MaryBeth ApricenoJeannette K. Watson Fellow 2012
The Bronx Defenders
Follow MaryBeth's journey
As a freshman at John Jay College, I thought I wanted to be an FBI agent. I planned to major in Criminology or Forensic Psychology. Careers in law enforcement are a tradition in my family, and I had a fairly black-and-white sense of right and wrong. My Watson experience not only changed my professional goals—it challenged my understanding of justice.
Year one Internship
My journey began at Echoing Green, a New York-based nonprofit that invests in social entrepreneurs around the world, where I researched hundreds of business plan competitions to see if they might be good sources for potential grantees. It was an eye-opening experience; I’d grown up on Staten Island and went to school in Manhattan, and suddenly I was reading business plans from Africa, India, and Latin America. I also used some of my detective skills to help Echoing Green track down alumni of their programs to create a support network for new grantees. My time at Echoing Green made me realize how unfairly distributed the world’s resources are, and how that inequality is—and isn’t—being addressed. We sometimes talked about what it means to grant money to people in different places; $10,000 goes a lot further in rural India, for instance, than it does in the south Bronx. Did that mean we shouldn’t be investing close to home? It was the first time I’d ever thought about questions like this, and I left with a deeper appreciation of the hard choices funding organizations have to make.
“I’d grown up on Staten Island and went to school in Manhattan, and suddenly I was reading business plans from Africa, India, and Latin America.”
Year two Internship
The Bronx Defenders
For my second summer, my path took me to Bronx Defenders, a nonprofit organization that provides public defense lawyers, investigative services, and other assistance to clients in need. In some ways this was familiar territory for me, but immersing myself in Bronx Defenders’ holistic approach to public defense showed me a different side of the justice system. Their clients often needed assistance with housing or other social services, and for some clients, a felony conviction could mean losing their children, or being deported. As an intern, I was assigned to a senior investigator, who sent me out to pound the pavement of the south Bronx. Many of our cases dealt with shootings, so we visited bodegas to subpoena surveillance tapes, drew up charts of bullet trajectories from eyewitness accounts, and interviewed people to obtain statements that could be used in court. Sometimes this meant going to prison, which was especially intense—I’d been studying criminal justice at John Jay for three years, but visiting a wrongfully accused client held in solitary confinement to protect him from other inmates convinced me that the system didn’t always work the way I thought it did. Trying to help our client stay sane in a world that seemed to have gone crazy was the most meaningful work I felt I’d ever done. (Four years later, he was exonerated). Toward the end of my internship, I helped organize Bronx Defenders’ annual block party, which featured bouncy castles, free hot dogs, and information about community resources. It was fun to see the neighborhood in all its glory, but I think I enjoyed my visits to prisons more.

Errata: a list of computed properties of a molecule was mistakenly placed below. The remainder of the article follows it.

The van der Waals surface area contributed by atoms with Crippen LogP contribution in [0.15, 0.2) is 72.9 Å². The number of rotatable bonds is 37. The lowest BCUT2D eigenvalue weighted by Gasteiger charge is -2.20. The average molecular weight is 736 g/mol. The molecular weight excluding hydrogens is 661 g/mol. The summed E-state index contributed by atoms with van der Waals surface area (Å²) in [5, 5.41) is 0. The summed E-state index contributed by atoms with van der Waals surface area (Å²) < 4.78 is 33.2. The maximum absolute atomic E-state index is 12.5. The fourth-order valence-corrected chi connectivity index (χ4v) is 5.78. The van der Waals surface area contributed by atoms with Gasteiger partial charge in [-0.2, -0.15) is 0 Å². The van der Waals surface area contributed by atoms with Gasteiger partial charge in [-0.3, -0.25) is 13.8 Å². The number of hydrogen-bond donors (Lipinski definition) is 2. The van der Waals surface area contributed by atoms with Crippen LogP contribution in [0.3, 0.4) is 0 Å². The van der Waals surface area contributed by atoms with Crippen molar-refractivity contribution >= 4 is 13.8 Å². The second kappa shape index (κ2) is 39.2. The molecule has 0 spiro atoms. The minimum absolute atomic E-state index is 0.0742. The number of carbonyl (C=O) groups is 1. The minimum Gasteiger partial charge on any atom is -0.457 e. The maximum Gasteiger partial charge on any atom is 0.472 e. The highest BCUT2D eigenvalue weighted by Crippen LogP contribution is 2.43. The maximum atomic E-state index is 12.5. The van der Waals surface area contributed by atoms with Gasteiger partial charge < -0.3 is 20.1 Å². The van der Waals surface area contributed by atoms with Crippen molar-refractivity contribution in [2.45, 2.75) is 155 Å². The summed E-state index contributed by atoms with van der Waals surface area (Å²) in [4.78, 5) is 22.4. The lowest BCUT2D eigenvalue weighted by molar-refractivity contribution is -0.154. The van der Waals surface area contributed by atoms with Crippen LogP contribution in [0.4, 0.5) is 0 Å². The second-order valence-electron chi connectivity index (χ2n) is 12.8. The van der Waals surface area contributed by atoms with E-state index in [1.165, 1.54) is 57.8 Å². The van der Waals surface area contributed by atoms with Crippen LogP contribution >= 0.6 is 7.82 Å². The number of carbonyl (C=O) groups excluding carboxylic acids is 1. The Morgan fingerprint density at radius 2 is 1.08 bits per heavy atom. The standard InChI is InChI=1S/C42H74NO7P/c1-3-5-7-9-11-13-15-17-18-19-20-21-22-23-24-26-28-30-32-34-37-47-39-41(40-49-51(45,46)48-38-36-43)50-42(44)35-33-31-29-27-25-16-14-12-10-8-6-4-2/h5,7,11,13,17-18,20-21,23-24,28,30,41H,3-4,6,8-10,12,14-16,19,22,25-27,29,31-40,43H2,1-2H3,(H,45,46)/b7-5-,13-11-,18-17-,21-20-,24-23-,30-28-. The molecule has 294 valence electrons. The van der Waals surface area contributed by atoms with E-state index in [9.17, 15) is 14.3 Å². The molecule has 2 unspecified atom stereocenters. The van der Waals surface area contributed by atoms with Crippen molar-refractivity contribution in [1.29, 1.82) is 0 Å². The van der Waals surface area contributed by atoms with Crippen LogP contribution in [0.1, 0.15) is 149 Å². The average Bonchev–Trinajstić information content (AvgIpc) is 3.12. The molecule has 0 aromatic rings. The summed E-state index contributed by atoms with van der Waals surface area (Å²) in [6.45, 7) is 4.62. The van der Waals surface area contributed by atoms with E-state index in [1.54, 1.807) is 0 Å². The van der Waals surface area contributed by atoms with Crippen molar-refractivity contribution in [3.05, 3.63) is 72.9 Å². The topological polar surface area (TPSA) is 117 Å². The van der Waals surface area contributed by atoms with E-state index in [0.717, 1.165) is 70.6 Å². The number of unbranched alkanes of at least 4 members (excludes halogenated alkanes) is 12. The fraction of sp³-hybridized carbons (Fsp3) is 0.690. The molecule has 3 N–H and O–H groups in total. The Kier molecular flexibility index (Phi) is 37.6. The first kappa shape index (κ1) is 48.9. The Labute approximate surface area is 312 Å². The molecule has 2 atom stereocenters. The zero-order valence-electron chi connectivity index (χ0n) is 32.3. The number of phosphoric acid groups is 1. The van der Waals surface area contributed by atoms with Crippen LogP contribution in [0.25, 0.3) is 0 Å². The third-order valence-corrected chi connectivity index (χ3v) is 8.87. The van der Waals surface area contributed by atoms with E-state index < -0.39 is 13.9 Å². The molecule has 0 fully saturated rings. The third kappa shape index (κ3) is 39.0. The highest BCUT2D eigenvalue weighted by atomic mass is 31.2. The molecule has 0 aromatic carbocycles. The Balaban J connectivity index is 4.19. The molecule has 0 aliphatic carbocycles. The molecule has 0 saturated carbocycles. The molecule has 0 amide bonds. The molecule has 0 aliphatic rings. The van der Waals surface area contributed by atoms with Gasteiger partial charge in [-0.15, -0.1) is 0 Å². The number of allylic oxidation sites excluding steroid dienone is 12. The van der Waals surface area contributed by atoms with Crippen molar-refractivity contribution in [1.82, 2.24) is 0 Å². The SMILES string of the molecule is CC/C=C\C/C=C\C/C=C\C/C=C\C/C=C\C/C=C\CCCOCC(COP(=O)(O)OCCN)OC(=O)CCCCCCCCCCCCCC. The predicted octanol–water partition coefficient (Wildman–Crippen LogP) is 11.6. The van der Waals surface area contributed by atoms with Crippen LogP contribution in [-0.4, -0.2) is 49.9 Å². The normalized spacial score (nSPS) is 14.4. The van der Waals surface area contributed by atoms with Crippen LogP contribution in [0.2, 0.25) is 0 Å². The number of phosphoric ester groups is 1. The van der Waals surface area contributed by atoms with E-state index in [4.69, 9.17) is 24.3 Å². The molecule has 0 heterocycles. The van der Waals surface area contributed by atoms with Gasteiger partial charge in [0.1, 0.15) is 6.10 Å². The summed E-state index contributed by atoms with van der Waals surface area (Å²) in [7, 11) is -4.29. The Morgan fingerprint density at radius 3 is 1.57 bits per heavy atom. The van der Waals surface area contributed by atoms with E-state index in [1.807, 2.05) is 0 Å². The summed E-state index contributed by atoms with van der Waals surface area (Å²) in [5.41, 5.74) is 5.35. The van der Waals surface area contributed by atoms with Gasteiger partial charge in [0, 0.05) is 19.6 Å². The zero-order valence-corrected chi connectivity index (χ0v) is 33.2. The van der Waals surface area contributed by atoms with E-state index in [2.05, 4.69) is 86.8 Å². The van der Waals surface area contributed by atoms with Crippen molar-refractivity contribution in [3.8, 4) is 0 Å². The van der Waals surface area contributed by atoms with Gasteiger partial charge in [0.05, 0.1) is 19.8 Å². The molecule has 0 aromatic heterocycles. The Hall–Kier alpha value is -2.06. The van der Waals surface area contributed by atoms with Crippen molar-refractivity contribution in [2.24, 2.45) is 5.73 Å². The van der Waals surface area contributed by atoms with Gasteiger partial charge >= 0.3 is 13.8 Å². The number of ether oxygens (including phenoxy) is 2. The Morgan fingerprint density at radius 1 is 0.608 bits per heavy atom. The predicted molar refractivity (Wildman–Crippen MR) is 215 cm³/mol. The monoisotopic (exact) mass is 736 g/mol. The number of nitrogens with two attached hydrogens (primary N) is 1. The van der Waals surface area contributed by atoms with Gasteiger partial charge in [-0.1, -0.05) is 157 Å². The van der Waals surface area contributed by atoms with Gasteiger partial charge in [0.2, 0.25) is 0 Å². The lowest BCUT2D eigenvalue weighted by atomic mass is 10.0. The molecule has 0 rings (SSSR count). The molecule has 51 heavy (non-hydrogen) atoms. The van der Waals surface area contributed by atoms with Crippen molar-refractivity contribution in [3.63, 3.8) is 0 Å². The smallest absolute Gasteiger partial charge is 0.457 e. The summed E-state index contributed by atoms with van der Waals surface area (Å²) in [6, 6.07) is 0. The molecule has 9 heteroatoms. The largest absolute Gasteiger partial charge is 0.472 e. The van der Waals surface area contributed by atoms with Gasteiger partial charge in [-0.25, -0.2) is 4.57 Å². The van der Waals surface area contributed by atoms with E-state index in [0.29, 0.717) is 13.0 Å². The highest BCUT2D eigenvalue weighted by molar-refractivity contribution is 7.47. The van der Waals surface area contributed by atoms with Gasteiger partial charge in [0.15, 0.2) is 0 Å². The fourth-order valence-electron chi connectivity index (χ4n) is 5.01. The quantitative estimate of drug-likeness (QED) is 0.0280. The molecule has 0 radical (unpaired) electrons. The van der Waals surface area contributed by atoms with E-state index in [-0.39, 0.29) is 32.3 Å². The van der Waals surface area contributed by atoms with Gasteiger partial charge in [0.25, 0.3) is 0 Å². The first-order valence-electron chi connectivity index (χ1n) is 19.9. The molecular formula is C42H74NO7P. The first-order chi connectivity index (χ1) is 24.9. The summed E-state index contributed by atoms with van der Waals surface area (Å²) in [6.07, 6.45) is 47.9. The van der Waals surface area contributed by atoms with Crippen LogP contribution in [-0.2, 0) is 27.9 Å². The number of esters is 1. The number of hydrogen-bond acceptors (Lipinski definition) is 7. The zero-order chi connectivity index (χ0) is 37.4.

Year three Internship
Colombo, Sri Lanka
Living in Sri Lanka and interning with Emerge Global, an NGO that works with girls who have survived sexual abuse, meant putting the comforts of home behind. I had to learn to do basic things all over again—grocery shopping, getting around, even using the toilet. The food in Colombo was unfamiliar and uncomfortably spicy, but I had to eat it or go hungry, and a memorable moment of the year came when I was in an accident in a motorized rickshaw called a tuk-tuk. Luckily, no one was seriously injured, but I remember standing on the sidewalk and thinking, "after this, I can handle anything". Working at Emerge Global, however, was a pleasure. Their work with young girls struck a chord with me, but I didn’t interact with the girls very much due to language barriers. Instead, I spent most of my time on the administrative side, where I realized how much of an NGO’s work is devoted to fundraising. I sent partnership proposals to Sri Lankan businesses, wrote grant applications to international funders like USAID, and organized a fundraising event called Shakti at a local café, where local women artists performed throughout the evening and raised a few thousand dollars—a hefty sum in Sri Lanka.
Colombo, Sri Lanka
“When I think back on my Watson summers, I think my time in the Bronx was most meaningful; it changed the way I thought about justice and the justice system. But Sri Lanka was the most fun. I had wonderful colleagues, traveled every weekend, and came away with a newfound wanderlust. When I returned to the United States I wanted to get back out as soon as possible, and within two years I was living and working in Peru—thousands of miles from FBI headquarters where I once imagined I would end up.”
Where they are today
PhD Candidate in Social and Health Psychology at Stony Brook University | Stony Brook, New York
Thomas J. Watson Fellowship
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